The Nielsen Norman Group, which is a usability consulting firm started by design-rockstar Donald Norman, Jakob Nielsen and Bruce Tognazzini in 1998, recently conducted a study to see just how bad mobile websites were. The size of the sample was not given, but the methodology involved was simply asking participants to complete common tasks such as looking up show times, product reviews, the weather, etc. People using the full internet on a PC have an average 80% success rate at getting their assigned tasks accomplished. When attempting the same thing with mobile handsets, that number drops to 59%. “Observing users suffer during our sessions reminded us of the very first usability studies we did with traditional websites in 1994” said Jakob Nielsen; he later added “It was that bad.” An interesting statistic was that when using a mobile optimized version of a website, the success rate was 64% versus 53% when using the desktop version (aka “full internet”) of the same website. Depending on which platform you use, success rates also differed, with iPhone users scoring 74% while other smartphones (defined as mid size screen, QWERTY keyboard) achieved 55% and regular dumb phones reaching an abysmal 38%. Conclusion: It isn’t about the features a device has, it’s about helping people get tasks done as quickly and easily as possible.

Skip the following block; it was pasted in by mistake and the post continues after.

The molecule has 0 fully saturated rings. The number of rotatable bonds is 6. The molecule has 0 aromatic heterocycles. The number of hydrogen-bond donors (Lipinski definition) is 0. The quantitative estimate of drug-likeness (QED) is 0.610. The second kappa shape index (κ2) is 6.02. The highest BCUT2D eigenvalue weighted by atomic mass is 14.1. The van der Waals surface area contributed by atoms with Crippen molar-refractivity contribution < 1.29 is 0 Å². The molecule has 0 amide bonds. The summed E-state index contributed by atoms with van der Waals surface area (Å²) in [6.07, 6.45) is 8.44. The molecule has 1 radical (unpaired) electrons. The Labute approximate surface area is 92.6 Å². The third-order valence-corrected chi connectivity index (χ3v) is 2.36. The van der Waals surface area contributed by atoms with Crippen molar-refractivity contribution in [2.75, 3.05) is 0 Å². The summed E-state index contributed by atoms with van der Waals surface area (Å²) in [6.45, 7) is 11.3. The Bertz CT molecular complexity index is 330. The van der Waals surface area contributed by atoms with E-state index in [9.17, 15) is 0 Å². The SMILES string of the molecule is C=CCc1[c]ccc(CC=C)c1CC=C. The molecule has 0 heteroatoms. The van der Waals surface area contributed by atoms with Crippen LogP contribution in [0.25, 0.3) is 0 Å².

Update: More details about what went into the study have been published on Jakob Nielsen’s blog.